Versatility in football can be both a blessing and a curse. Being able to play in more than one position would, on the face of it, appear to increase a player’s chances of being selected in the starting XI, but it can also prevent him from nailing down a fixed slot in the team.
Eric Dier is an example of an individual who has grown accustomed to moving around the pitch. After spending a chunk of the 2014/15 campaign – his first at Tottenham Hotspur – at right-back, the England international became a regular in central midfield the following season, before frequently switching between the engine room and the heart of the backline last term. He has continued in the same vein this time around, with Dier even fulfilling both roles in the same game at times – including in the 3-1 triumph over Real Madrid in the Champions League last week.
The 23-year-old, who was heavily linked with a move to Manchester United in the summer transfer window, began Tottenham’s meeting with the European champions in midfield, but an injury sustained by Toby Alderweireld midway through the first half forced him to move deeper in the pitch. Dier performed well as Tottenham recorded a famous victory, and was again impressive in the narrow 1-0 defeat of Crystal Palace on Sunday afternoon.
Mauricio Pochettino’s men were far from their best at the weekend; in many ways, they were fortunate to collect all three points against Roy Hodgson’s charges. Spurs did, however, record a sixth clean sheet of the Premier League season, with Dier – stationed in the middle of a three-man backline, with Davinson Sanchez to his right and Jan Vertonghen to his left – central to their defensive efforts. He was also key as the hosts built possession from the back, making more passes (82) than any other player on the pitch.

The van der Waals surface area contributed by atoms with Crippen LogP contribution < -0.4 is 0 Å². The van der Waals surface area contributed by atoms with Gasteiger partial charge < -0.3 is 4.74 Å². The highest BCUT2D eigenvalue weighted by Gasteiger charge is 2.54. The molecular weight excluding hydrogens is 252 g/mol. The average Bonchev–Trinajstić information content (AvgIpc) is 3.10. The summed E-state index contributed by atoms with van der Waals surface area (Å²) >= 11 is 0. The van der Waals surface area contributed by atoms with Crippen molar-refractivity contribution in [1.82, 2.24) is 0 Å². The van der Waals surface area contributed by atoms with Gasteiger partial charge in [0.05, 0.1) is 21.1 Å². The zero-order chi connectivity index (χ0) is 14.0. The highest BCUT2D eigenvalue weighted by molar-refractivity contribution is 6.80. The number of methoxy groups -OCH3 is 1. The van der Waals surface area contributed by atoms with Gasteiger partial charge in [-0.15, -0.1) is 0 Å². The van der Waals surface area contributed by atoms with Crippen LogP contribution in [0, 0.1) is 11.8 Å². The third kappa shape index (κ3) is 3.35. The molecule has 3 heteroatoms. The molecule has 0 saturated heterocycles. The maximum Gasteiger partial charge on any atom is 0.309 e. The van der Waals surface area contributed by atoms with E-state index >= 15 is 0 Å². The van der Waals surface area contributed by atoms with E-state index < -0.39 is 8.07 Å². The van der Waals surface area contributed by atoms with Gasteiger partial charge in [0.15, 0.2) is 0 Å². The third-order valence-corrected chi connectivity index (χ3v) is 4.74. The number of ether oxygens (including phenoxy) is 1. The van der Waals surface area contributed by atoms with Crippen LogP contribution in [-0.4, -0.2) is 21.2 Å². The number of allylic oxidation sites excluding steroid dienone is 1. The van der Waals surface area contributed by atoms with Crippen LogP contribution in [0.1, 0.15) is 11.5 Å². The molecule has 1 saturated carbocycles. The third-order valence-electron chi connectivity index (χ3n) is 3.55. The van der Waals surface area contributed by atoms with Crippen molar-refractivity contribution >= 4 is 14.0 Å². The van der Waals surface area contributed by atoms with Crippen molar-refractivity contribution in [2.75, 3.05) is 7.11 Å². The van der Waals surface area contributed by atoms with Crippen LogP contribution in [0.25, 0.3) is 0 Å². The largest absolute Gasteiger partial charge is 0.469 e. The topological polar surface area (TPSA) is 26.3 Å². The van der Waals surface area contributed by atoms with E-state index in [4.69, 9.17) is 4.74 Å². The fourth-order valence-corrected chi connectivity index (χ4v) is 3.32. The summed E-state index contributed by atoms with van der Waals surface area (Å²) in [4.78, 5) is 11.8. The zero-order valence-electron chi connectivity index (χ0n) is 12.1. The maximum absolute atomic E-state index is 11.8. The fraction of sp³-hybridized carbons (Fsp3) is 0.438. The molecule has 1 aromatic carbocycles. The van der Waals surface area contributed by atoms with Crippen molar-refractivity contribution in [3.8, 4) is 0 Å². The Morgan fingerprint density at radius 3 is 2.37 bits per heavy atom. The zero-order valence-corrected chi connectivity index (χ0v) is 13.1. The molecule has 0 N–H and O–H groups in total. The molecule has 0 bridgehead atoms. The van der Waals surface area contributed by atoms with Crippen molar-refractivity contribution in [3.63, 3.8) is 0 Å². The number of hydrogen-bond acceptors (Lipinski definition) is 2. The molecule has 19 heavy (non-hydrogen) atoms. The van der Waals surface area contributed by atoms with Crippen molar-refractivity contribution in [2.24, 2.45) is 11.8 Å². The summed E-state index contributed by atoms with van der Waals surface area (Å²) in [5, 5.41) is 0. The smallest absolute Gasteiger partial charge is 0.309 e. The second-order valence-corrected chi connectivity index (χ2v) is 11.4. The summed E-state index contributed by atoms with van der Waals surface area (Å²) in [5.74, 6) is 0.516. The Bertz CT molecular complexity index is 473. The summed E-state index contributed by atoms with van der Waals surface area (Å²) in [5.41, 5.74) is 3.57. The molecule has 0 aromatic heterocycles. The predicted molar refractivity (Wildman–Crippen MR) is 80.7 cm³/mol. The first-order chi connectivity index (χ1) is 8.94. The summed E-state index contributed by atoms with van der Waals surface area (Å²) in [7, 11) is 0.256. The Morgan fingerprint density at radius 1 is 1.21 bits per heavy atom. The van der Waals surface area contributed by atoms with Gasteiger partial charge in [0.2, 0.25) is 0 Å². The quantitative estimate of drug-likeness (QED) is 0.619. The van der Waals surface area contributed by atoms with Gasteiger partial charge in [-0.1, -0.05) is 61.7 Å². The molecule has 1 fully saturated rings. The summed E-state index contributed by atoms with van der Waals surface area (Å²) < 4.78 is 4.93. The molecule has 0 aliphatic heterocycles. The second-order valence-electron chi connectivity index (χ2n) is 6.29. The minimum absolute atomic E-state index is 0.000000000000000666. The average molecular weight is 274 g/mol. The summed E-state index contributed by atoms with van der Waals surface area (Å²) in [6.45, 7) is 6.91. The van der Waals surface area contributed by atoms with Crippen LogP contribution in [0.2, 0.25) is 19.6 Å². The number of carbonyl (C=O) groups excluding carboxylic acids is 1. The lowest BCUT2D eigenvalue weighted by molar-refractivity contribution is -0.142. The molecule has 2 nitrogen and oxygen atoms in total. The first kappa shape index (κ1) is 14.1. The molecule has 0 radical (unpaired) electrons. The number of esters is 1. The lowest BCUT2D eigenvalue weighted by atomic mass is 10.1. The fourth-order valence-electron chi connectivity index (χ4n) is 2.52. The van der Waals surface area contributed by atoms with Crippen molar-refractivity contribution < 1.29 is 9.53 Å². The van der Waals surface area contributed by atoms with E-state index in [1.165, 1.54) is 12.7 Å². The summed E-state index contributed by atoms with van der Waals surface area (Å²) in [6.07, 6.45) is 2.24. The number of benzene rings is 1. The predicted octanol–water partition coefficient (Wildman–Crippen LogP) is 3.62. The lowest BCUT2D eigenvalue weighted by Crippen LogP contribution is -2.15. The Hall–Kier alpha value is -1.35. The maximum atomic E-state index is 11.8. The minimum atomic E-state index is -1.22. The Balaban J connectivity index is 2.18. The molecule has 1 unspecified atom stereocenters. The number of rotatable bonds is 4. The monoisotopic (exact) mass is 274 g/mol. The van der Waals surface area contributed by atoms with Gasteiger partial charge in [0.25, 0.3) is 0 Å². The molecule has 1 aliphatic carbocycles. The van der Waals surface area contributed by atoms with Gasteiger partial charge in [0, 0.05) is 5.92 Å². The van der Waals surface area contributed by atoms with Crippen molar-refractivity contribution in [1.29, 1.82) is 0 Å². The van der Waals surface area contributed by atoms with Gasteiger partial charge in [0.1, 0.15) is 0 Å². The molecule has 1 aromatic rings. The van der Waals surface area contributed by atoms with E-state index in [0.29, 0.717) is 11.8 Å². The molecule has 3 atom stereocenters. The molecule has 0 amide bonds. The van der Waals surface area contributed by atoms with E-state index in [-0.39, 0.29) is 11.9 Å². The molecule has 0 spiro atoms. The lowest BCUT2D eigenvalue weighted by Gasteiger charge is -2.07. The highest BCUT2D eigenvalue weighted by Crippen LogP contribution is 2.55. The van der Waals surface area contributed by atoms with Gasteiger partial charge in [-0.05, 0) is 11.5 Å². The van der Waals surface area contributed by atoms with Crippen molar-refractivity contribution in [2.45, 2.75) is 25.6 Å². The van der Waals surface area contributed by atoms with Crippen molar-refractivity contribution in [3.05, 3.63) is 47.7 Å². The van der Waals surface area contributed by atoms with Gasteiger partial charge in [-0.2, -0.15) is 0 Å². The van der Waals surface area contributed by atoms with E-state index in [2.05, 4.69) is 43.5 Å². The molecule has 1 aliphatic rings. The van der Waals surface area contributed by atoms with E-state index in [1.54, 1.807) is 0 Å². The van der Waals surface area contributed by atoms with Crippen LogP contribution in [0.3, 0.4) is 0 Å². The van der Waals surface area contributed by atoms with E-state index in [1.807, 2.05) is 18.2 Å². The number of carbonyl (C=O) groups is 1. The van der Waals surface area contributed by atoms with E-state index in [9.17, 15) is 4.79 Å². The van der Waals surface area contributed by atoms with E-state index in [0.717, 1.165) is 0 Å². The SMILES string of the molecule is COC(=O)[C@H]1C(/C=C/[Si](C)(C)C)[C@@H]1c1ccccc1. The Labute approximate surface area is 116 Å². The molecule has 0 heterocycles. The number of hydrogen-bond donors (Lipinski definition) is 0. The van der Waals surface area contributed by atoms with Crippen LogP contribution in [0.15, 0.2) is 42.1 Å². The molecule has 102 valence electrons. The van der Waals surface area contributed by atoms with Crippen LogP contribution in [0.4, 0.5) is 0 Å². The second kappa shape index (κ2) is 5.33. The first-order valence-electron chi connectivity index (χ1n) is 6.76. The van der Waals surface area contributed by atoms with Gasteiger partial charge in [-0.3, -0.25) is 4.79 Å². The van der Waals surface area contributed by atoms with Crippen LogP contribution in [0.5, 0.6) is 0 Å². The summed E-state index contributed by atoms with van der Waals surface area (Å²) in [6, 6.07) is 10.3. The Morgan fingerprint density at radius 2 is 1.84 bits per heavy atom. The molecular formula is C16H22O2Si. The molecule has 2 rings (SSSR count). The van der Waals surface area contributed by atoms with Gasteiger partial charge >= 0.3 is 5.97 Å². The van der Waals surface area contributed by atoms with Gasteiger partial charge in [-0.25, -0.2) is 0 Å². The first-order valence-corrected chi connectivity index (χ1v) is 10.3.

In terms of his adaptability, Dier himself is keen to focus on the positives. “Positionally? There’s so much we could talk about,” he told The Sunday Times in a recent interview. “The first thing I want to get across is that versatility, for me, is never a negative. Especially if you’re a young footballer where the most important thing is to play as many games as possible and learn.
“Secondly, I hate the word ‘utility’. That word just kills me. In the book [Brave New World: Inside Mauricio Pochettino’s Spurs ] the manager touches on it. When we had those conversations, I said that playing as defensive midfielder had given me so much more than playing as centre-back. I’d make my England debut there, had a really good season for Tottenham there.
“But he said to me a very nice compliment, that I could go on to be the best centre-back in the country. And I believe that I can be. I believe I can be the best centre-back in the country and I believe that I can be the best defensive midfielder in the country. That’s why I hate the word ‘utility.”
Dier continues to show his quality in both roles, which is why he is such an important cog in the Tottenham machine.